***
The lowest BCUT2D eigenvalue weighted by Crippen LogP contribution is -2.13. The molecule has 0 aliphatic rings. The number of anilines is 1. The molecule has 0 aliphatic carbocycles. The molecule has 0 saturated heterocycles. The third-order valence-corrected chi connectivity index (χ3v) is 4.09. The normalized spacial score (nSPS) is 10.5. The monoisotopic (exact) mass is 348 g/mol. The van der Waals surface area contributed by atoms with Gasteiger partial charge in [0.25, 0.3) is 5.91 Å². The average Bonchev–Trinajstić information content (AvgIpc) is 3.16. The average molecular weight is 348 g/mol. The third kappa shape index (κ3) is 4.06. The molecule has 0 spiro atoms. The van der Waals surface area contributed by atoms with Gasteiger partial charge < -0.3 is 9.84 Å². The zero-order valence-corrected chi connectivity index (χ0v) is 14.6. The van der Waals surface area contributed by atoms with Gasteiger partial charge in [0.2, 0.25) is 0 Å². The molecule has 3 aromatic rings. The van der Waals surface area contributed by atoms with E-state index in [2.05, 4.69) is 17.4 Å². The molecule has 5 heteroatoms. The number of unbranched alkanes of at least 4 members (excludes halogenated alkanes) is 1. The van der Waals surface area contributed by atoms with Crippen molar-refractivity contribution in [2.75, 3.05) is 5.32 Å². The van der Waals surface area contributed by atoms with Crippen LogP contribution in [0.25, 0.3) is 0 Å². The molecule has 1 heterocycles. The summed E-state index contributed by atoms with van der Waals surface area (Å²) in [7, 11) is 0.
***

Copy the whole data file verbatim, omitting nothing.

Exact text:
The lowest BCUT2D eigenvalue weighted by Crippen LogP contribution is -2.13. The molecule has 0 aliphatic rings. The number of anilines is 1. The molecule has 0 aliphatic carbocycles. The molecule has 0 saturated heterocycles. The third-order valence-corrected chi connectivity index (χ3v) is 4.09. The normalized spacial score (nSPS) is 10.5. The monoisotopic (exact) mass is 348 g/mol. The van der Waals surface area contributed by atoms with Gasteiger partial charge in [0.25, 0.3) is 5.91 Å². The average Bonchev–Trinajstić information content (AvgIpc) is 3.16. The average molecular weight is 348 g/mol. The third kappa shape index (κ3) is 4.06. The molecule has 0 spiro atoms. The van der Waals surface area contributed by atoms with Gasteiger partial charge < -0.3 is 9.84 Å². The zero-order valence-corrected chi connectivity index (χ0v) is 14.6. The van der Waals surface area contributed by atoms with Gasteiger partial charge in [0.2, 0.25) is 0 Å². The molecule has 3 aromatic rings. The van der Waals surface area contributed by atoms with E-state index in [2.05, 4.69) is 17.4 Å². The molecule has 5 heteroatoms. The number of unbranched alkanes of at least 4 members (excludes halogenated alkanes) is 1. The van der Waals surface area contributed by atoms with Crippen molar-refractivity contribution in [2.75, 3.05) is 5.32 Å². The van der Waals surface area contributed by atoms with Crippen LogP contribution in [0.25, 0.3) is 0 Å². The molecule has 1 heterocycles. The summed E-state index contributed by atoms with van der Waals surface area (Å²) in [7, 11) is 0.